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There are lots of bad words in 'Land Where I Flee': Prajwal Parajuly
Prajwal Parajuly, born in Sikkim to an Indian father and a Nepalese mother, is busy travelling to various parts of the country to launch his debut novel, ‘Land Where I Flee.’

29-year-old Parajuly’s ‘The Gurkha’s Daughter’ was perhaps the only book from India that created international waves this year. The national as well as the international media has referred to him as the "next big thing in South Asian fiction" and Parajuly was the only Asian writer to be shortlisted for the Dylan Thomas Prize for Literature 2013.

In spite of Prajwal’s busy schedule, he took out some time for a candid interview and talked about his novel. Excerpts from the interview. 

Ashim Sunam: 'The Gurkha's Daughter,' your first collection of short stories has been a bestseller, both in India and abroad. Do you have similar expectations from your first novel?

Prajwal Parajuly:  I think my publishers do. It’d be nice for the book to sell well. I don’t think about sales and reviews, which is why I still sleep well.

AS: Could you talk in brief about your first novel, Land Where I Flee?

PP: It is a family saga. Four siblings living in various parts of the world convene in Gangtok to celebrate their grandmother’s 84th birthday and things happen.

AS: Why did you exactly choose grandmother’s 84th birthday as a reunion year?

PP: The 84th birthday holds a special significance for many Nepali-speaking Hindu communities. I thought it would be an interesting idea to have a story around it.

AS: Why is Prasanti, the help, your favourite character in the novel?

PP: She's sassy, funny, strong and absolutely not a caricature - that's why.

AS: Why have you called this novel an 'uncomfortable' one?

PP: Good lord. There’s caste. There’s class. There’s sexuality. There’s gender. There are bad words. There’s talk about bad words – lots of it. The Gurkha’s Daughter was such a PG-13 book. This one just isn’t.

AS: You belong to a Brahmin family. Was there any discomfort on your part while writing about caste and class in your novel?

PP: See, you have to let out what's inside you, and that's what I did.

AS: Why do very few Indian writers write about this issue (caste , class)?

PP: I think a lot of writers explore these issues. If they don’t, it could be because of various reasons. Discomfort? Cowardice? Lack of interest?

AS: What was your biggest challenge while writing this novel?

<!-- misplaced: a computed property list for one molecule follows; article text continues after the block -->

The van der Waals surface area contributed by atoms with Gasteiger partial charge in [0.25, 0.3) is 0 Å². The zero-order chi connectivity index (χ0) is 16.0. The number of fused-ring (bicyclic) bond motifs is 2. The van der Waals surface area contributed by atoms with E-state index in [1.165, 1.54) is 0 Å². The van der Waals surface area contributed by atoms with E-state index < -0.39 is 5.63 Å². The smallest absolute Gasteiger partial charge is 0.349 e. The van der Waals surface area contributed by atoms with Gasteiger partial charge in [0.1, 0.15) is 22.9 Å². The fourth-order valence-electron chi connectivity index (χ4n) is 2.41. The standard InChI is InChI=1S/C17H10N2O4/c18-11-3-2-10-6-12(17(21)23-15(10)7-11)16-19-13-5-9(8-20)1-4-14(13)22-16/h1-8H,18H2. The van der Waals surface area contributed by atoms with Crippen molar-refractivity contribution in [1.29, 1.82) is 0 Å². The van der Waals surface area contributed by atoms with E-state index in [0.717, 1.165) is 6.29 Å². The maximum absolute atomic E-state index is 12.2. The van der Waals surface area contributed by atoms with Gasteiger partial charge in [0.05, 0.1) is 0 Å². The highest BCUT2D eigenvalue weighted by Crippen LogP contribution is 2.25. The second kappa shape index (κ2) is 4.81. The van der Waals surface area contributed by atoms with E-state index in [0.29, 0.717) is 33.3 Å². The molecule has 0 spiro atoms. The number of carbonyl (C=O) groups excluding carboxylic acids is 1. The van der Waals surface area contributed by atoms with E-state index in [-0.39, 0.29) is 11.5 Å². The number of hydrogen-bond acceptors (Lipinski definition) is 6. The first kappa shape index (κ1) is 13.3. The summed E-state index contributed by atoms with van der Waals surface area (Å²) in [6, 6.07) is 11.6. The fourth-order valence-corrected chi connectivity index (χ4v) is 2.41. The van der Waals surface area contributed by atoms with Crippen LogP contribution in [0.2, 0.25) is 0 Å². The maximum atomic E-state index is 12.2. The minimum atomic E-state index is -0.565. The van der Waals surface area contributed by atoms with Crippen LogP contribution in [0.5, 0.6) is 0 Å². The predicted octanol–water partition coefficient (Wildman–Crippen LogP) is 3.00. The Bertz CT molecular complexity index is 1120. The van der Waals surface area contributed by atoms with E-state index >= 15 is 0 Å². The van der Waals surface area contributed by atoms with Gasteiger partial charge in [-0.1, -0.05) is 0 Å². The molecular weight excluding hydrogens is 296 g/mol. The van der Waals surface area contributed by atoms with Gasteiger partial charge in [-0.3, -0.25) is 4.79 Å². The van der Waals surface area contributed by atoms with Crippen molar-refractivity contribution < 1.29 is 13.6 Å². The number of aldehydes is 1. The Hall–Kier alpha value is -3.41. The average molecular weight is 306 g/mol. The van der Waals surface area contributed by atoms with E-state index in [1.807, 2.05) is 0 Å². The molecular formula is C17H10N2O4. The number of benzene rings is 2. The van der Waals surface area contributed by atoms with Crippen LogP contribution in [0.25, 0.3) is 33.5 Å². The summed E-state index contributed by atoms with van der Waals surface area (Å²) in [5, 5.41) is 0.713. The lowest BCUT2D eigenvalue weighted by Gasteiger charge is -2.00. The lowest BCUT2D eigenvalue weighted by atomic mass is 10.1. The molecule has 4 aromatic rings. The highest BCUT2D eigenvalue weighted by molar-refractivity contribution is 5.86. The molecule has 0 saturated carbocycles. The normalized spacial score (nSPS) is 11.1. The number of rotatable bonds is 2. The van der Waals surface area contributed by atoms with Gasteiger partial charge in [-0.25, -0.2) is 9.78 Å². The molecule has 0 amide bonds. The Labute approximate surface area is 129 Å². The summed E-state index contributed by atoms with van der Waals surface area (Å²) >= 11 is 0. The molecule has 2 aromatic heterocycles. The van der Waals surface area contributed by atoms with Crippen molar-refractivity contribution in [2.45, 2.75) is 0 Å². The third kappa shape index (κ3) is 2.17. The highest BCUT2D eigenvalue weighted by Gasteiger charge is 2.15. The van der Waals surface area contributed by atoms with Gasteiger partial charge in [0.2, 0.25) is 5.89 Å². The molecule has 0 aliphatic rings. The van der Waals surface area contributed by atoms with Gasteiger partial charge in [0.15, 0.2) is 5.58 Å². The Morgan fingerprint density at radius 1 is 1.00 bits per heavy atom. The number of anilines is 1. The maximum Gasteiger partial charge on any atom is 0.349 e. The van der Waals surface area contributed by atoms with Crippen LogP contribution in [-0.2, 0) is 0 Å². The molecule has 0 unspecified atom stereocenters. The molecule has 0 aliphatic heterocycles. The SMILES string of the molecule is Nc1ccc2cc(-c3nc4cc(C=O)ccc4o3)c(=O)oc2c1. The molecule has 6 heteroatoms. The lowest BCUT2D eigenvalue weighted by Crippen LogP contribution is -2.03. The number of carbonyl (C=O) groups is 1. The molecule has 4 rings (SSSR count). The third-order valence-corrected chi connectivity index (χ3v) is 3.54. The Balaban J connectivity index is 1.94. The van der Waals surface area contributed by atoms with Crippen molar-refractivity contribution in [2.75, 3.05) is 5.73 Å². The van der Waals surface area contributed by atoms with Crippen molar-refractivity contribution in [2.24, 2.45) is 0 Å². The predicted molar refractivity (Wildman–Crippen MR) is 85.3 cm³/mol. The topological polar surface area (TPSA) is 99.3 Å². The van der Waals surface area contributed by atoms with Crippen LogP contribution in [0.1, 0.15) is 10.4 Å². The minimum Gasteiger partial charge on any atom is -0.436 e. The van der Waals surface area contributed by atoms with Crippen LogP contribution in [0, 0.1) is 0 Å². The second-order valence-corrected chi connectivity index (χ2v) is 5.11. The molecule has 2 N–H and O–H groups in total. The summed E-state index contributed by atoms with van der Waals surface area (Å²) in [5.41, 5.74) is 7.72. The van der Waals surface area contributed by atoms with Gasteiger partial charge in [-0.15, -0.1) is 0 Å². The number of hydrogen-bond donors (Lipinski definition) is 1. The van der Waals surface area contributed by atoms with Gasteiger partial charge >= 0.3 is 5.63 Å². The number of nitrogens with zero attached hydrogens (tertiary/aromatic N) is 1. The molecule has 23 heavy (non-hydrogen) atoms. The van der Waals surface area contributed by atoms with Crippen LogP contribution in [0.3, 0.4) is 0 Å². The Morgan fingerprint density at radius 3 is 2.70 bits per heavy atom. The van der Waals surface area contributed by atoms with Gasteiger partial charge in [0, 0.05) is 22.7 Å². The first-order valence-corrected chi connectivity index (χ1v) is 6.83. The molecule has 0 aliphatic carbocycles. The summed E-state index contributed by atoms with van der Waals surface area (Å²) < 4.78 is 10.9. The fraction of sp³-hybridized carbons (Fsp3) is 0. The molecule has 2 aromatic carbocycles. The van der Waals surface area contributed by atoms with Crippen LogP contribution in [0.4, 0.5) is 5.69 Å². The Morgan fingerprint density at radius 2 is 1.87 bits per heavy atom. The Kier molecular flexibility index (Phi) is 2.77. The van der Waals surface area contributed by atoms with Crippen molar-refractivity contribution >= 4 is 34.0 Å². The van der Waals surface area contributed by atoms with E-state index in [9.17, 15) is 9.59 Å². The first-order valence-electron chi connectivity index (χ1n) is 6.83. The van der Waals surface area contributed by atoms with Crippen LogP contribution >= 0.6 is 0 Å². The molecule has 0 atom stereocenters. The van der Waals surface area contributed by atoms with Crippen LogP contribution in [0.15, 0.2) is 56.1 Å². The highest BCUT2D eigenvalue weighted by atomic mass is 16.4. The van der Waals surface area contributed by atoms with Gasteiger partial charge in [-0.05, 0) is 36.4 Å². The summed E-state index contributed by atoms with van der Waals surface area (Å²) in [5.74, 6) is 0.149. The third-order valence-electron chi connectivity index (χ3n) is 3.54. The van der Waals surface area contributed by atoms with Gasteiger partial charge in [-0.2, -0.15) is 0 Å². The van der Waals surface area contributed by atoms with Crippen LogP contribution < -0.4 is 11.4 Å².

PP: I was still a student when I was writing the novel, so concentrating on my thesis and final-year project was almost impossible because the novel took much of my time. I was having way too much fun with the novel for me to want to let go of it and work on my boring thesis. The biggest challenge was during the revision process, though – I let go of some 15,000 words – words I loved. They are still on my desktop in a folder titled “Killed Babies,” which is why writing a prequel to “Land Where I Flee” is very much in my thoughts.

AS: The novel also talks about the statehood demand of Gorkhaland. How have you brought out this statehood issue in a novel, which includes a family saga?

PP: This is a family that gets affected by the Gorkhaland movement in various ways. I can’t give too much away, I am afraid.

AS: What is your personal take on the issue of Gorkhaland?

PP: Gorkhaland is a valid cause, but shutting schools is no way to gain statehood.

AS: Your first book included a number of typical Nepali terms that went unexplained. Have you received any requests from readers to add a glossary in the end?

PP: Yes, some of my Indian readers asked me about it. Interestingly, people least familiar with Nepali were okay with the Nepali terms. My novel, too, has many Nepali words. There’s no glossary.

AS: Could you explain your voyage from Manali guest house, where you first started writing to 'Land Where I Flee'?

PP: It’s been insane and exhausting. I’ve been very fortunate. I know I shouldn't complain, but I’d love to build a cottage in some small hill town and do nothing but write for six months.

AS: Why are only a few books published in the Indian market being picked up by publishers abroad?

PP: See, I wouldn’t know this at all.

AS: How did it feel being the only writer from Asia to be shortlisted for the Dylan Thomas Prize for Literature, 2013. Media reports say that you were the only Indian to do well internationally in 2013. Do you feel any pressure now?

PP: I haven’t thought of things that way. There was an American, too, who was the only American on the shortlist. I wonder if she gets asked the same question. Probably not. Am I the only Indian author who did well last year? I doubt it. Just because we weren’t shortlisted for the Booker doesn’t mean it was a poor year.

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